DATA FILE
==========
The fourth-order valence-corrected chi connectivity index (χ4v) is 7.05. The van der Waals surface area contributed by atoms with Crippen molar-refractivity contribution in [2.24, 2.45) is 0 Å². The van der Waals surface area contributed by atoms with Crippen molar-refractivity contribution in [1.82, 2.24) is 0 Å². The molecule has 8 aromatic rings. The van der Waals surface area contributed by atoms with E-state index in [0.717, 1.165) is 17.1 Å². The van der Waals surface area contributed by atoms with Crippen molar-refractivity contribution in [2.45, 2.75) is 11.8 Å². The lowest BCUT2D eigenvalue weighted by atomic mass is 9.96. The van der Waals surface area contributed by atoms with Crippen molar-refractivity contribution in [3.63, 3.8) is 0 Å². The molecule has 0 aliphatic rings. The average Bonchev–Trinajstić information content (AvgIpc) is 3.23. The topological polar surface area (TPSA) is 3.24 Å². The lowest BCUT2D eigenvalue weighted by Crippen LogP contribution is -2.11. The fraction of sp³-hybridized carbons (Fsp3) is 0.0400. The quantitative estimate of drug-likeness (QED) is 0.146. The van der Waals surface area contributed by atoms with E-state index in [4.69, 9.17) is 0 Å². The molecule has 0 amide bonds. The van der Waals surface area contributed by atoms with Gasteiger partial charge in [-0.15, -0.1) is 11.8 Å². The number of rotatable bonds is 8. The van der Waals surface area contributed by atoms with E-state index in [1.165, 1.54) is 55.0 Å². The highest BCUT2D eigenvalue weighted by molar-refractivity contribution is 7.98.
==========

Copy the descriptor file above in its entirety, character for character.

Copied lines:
The fourth-order valence-corrected chi connectivity index (χ4v) is 7.05. The van der Waals surface area contributed by atoms with Crippen molar-refractivity contribution in [2.24, 2.45) is 0 Å². The van der Waals surface area contributed by atoms with Crippen molar-refractivity contribution in [1.82, 2.24) is 0 Å². The molecule has 8 aromatic rings. The van der Waals surface area contributed by atoms with E-state index in [0.717, 1.165) is 17.1 Å². The van der Waals surface area contributed by atoms with Crippen molar-refractivity contribution in [2.45, 2.75) is 11.8 Å². The lowest BCUT2D eigenvalue weighted by atomic mass is 9.96. The van der Waals surface area contributed by atoms with Crippen molar-refractivity contribution in [3.63, 3.8) is 0 Å². The molecule has 0 aliphatic rings. The average Bonchev–Trinajstić information content (AvgIpc) is 3.23. The topological polar surface area (TPSA) is 3.24 Å². The lowest BCUT2D eigenvalue weighted by Crippen LogP contribution is -2.11. The fraction of sp³-hybridized carbons (Fsp3) is 0.0400. The quantitative estimate of drug-likeness (QED) is 0.146. The van der Waals surface area contributed by atoms with E-state index in [4.69, 9.17) is 0 Å². The molecule has 0 amide bonds. The van der Waals surface area contributed by atoms with Gasteiger partial charge in [-0.15, -0.1) is 11.8 Å². The number of rotatable bonds is 8. The van der Waals surface area contributed by atoms with E-state index in [1.165, 1.54) is 55.0 Å². The highest BCUT2D eigenvalue weighted by molar-refractivity contribution is 7.98.